Friday, March 19, 2010

Nautical glamour for S/S 2010

The nautical trend has always been one of my favorites for spring and summer season. I'm not sure what it is exactly that makes me adore it so much: maybe the 60's inspirations, the fresh and universally flattering clash of white, red and navy with a touch of gold, slightly French feel, stripes, ropes and anchors, or simply memories of seaside walks on the pier? Whatever it is, I'm loving it, and lately I've been drawing my fashion inspiration from these beautiful outfits:

What do you think of the 'sailor' look? What's you favorite trend for this season? I'd love to hear your thoughts! xxx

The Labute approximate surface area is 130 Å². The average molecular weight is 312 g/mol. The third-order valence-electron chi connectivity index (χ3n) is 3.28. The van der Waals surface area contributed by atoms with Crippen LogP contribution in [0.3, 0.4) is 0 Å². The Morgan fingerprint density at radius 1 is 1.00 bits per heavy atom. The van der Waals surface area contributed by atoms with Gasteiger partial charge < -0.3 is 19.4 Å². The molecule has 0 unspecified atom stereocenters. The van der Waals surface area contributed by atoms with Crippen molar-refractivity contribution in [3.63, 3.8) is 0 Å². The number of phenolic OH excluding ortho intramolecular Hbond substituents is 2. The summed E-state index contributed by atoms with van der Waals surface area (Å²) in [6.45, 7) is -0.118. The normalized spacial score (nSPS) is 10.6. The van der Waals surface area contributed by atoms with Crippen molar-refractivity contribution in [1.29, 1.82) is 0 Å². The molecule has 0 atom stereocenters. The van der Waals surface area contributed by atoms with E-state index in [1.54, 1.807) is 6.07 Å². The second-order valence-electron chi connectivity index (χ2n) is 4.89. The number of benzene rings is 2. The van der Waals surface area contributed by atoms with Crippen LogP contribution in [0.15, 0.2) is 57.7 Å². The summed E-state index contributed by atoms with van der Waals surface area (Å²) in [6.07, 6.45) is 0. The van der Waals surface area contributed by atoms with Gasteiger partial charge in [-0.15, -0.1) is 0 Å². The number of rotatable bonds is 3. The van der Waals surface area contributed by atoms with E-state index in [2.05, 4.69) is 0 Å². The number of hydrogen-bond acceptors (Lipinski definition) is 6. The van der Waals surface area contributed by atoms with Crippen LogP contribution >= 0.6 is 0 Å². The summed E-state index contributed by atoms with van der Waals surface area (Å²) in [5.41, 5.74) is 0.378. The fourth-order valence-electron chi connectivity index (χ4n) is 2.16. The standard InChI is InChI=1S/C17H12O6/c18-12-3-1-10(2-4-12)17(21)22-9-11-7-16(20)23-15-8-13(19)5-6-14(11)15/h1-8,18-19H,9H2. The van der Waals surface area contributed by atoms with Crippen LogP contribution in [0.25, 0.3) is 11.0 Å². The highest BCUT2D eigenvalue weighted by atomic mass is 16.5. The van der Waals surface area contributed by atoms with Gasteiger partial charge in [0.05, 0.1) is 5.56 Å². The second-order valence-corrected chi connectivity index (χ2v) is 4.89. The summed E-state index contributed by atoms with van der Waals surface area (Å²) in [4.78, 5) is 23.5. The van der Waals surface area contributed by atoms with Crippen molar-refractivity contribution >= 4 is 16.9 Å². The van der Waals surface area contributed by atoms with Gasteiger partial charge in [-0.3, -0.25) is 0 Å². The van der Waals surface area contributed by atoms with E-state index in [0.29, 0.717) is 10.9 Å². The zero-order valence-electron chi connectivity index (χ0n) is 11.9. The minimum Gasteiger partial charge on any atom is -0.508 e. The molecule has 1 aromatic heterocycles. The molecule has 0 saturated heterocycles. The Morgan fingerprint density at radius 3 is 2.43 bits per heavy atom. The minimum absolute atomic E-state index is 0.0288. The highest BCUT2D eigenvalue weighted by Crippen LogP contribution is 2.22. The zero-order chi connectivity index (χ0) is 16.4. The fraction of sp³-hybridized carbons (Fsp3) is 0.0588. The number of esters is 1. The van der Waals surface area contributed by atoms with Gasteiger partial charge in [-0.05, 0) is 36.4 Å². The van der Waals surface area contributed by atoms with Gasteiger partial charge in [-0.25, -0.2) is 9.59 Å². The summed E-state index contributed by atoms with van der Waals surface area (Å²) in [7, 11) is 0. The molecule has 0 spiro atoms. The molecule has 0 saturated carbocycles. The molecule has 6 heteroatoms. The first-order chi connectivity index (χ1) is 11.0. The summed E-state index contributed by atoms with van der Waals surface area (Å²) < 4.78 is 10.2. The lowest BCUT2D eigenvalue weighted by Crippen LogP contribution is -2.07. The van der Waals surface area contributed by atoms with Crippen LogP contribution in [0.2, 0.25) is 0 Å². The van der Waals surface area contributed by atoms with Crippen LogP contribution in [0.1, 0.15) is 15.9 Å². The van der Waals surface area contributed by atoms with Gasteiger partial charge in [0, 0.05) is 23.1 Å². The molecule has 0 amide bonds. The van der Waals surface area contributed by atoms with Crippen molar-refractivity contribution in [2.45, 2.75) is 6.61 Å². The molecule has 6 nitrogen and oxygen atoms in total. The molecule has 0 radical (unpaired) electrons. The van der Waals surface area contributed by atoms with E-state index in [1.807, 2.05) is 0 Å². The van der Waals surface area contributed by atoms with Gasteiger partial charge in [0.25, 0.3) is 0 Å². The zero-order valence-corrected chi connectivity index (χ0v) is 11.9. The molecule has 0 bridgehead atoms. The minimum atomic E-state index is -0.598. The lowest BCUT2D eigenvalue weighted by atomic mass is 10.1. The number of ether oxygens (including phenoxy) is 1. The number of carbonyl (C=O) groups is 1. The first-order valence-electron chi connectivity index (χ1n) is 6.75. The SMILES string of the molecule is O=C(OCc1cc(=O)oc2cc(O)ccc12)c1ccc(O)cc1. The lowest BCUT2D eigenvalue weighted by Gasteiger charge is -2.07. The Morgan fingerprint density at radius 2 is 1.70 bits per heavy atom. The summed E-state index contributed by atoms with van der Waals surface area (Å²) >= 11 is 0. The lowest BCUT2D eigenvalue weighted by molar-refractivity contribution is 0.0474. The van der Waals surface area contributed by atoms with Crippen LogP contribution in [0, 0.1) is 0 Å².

Thursday, March 18, 2010

My Top 3 Spring Blushes

Spring has finally come to our frosty, snow covered, wind lashed corner of Europe! This year's winter was particularly bad, as it started in October and lasted... well, until now. Enough of greyish slush and freezing toes!

I was craving spring weather so much that I hauled some bright colored blushers. Even swatching them for you on my hand today made me feel a little warmer inside (it's not only me, is it?).

So here are my picks for the season, from the least intense but most shimmery to the most pigmented with satin finish:

1. Milani Luminous
Beautiful, light peachy coral with golden shimmer (no glitter!). It's reknown for being a very affordable dupe for Nars Orgasm; I can't compare because I don't have the latter in my collection, but this shade certainly satisfies my sparkly peach cravings. It looks very subtle on my palest of pale skin tone, so I feel it might work more like a highlighter if you're darker. The texture is very smooth and applies very evenly.